Being curious about the world is an important prerequisite to being a scientist and something that robots are traditionally not very good at. But a new study has shown how a curiosity-driven robot can help scientists make new, time-saving discoveries in the lab that they might not have made on their own. While this algorithmically driven, robotic scientist won't be replacing human scientists anytime soon, it can help speed up the discovery process for simple, yet poorly understood, physical systems.
The study, published Friday in the journal Science Advances, describes how scientists were able to make a novel discovery about how temperature affects oil droplet speed by using an algorithmically driven, automated oil-droplet robot. The physical task at hand was fairly simple: the robot was designed to automatically complete oil-droplet experiments in which different oil cocktails were dropped into Petri dishes, recorded by the robot and then repeated. But having the robot do so intelligently, was a little more complicated, write the authors.
In the paper, the authors describe the process of designing the curiosity algorithm in comparison to golf. Imagine you're a novice golfer with no previous experience of the game hitting the green for the first time. You know that you can choose between different clubs and that you can hit the ball with different intensities (the experimental parameters, write the authors) as well as where the hole at the end of the course is (the experimental observation space.) The question though, when it comes to designing curiosity, is what kind of random exploration of the question (or hitting green) should be done to discover something interesting.
The authors write a robot could choose to vary parameters at random (in the golf scenario, choosing different hitting strengths at random) or it could instead choose a random objective (e.g. different distances for the ball to land at.) In the case of the curious science robot, the authors write that choosing random objectives has proven much more time effective than choosing only random parameters and that in their oil-drop experiment the random objectives chosen by the algorithm identified an anomaly that both the scientists and a random parameter algorithm missed.
In the oil-drop experiment the random-objective, curiosity algorithm was pitted against a random parameter algorithm and both were tasked with completing 1000 oil droplet trials autonomously, each lasting 90s. During the curiosity algorithm's first few trials, the team observed an unexpected change in the oil droplet's speed which they were able to determine were caused by a small change in ambient temperature. Choosing to vary those parameters specifically, the team observed that the curiosity algorithm generated significantly more varied droplet behaviors than a random parameter search alone, meaning that it was able to find more unique outcomes. The authors write that this leads them to believe that the unexpected change in the droplet's speed could have only been discovered by the curiosity algorithm. This discovery led the study's researchers to discover previously unknown characteristics about these simple oil droplets. In fact, the authors write that the curiosity algorithm was able to create more varied experimental outcomes in only 128 trials than the random parameter algorithm did in its full 1000 trials.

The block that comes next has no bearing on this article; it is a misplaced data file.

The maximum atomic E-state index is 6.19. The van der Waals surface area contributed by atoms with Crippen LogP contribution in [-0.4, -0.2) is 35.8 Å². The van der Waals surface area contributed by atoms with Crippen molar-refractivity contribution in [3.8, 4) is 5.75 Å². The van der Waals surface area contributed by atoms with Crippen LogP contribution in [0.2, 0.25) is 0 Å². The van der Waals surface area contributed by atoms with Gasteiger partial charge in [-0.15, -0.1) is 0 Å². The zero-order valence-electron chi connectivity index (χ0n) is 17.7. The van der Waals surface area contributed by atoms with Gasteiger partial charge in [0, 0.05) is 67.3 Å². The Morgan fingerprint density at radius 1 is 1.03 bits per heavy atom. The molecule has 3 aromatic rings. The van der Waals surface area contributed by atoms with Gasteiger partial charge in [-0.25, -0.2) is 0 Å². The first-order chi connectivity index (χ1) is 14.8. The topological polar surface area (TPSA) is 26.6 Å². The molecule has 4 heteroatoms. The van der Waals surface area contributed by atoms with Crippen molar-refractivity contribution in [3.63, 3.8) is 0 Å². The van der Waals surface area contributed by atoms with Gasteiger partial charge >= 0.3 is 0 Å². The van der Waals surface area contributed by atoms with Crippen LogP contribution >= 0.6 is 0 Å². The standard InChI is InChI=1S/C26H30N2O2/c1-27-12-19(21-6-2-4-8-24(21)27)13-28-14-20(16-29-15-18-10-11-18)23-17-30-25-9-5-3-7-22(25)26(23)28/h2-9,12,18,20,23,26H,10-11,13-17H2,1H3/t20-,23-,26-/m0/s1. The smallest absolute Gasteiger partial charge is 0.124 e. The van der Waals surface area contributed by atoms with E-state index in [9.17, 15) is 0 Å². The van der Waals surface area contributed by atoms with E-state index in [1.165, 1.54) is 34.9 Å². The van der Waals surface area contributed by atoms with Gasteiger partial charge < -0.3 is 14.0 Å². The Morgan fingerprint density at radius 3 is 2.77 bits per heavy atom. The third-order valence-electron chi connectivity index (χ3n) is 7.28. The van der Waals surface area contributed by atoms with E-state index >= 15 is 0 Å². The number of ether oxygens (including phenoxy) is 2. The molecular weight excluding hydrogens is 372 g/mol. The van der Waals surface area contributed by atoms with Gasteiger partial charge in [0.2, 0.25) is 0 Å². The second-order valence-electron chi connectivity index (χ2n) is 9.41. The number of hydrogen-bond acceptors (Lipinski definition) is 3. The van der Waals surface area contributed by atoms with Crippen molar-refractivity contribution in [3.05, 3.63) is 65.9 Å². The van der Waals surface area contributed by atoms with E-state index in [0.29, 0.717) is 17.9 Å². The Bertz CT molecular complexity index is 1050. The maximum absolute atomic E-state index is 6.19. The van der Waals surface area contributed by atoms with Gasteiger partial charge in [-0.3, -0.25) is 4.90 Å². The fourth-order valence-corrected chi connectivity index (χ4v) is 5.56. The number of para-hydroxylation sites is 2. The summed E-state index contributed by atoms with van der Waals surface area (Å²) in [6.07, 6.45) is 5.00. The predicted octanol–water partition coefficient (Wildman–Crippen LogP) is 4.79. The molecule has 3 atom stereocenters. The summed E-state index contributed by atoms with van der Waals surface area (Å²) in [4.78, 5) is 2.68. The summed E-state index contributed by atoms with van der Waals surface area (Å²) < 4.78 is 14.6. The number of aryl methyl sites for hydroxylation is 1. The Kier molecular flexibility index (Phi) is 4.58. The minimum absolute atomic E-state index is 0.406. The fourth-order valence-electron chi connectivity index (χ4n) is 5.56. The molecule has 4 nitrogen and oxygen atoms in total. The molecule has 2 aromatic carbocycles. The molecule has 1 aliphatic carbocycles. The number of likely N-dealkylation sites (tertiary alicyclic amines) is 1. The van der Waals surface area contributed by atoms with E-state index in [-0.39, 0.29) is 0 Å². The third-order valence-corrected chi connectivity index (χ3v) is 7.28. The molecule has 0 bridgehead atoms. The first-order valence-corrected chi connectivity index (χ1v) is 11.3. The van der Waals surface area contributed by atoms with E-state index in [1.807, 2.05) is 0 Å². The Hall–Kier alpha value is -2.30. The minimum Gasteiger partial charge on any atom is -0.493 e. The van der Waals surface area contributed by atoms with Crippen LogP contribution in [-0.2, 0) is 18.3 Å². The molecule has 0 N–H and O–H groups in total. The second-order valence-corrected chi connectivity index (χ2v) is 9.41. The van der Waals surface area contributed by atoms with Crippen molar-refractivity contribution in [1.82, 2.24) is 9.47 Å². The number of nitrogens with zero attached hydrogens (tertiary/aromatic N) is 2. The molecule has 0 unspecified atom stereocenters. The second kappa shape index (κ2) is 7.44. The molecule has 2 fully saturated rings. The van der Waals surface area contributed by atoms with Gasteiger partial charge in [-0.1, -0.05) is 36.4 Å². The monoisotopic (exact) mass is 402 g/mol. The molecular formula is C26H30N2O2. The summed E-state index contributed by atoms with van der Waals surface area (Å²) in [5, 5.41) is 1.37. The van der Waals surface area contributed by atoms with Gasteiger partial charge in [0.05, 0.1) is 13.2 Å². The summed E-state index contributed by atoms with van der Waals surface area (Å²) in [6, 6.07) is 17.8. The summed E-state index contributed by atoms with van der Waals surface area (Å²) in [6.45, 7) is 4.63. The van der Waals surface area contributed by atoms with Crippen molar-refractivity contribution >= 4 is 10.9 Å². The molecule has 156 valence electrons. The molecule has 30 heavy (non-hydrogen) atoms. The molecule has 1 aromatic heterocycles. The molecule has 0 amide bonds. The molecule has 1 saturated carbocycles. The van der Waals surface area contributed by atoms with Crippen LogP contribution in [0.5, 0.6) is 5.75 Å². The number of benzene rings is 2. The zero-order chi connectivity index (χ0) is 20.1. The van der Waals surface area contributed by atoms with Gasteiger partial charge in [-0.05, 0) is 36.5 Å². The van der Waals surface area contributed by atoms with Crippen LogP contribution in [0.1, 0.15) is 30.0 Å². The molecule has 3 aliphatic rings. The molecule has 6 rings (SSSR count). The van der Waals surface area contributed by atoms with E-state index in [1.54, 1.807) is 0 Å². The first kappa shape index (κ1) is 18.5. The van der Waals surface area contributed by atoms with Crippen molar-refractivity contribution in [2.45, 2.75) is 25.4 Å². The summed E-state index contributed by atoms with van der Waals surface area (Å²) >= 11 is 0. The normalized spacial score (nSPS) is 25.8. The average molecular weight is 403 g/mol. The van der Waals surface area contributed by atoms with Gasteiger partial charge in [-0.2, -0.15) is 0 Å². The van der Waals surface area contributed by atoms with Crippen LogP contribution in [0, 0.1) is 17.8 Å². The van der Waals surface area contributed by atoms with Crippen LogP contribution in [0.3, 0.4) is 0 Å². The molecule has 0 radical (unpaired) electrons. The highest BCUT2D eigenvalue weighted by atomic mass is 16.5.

This discovery led the study's researchers to discover previously unknown characteristics about these simple oil droplets.
While this study focused specifically on how such a robot could be beneficial in explorations of chemistry, the authors write that it could be used to explore other similar, unfamiliar physical systems as well. This approach would save valuable time and resources for scientists and allow them to explore scientific questions unbias wide-eyed curiosity.
Abstract: We describe a chemical robotic assistant equipped with a curiosity algorithm (CA) that can efficiently explore the states a complex chemical system can exhibit. The CA-robot is designed to explore formulations in an open-ended way with no explicit optimization target. By applying the CA-robot to the study of self-propelling multicomponent oil-in-water protocell droplets, we are able to observe an order of magnitude more variety in droplet behaviors than possible with a random parameter search and given the same budget. We demonstrate that the CA-robot enabled the observation of a sudden and highly specific response of droplets to slight temperature changes. Six modes of self-propelled droplet motion were identified and classified using a time-temperature phase diagram and probed using a variety of techniques including NMR. This work illustrates how CAs can make better use of a limited experimental budget and significantly increase the rate of unpredictable observations, leading to new discoveries with potential applications in formulation chemistry.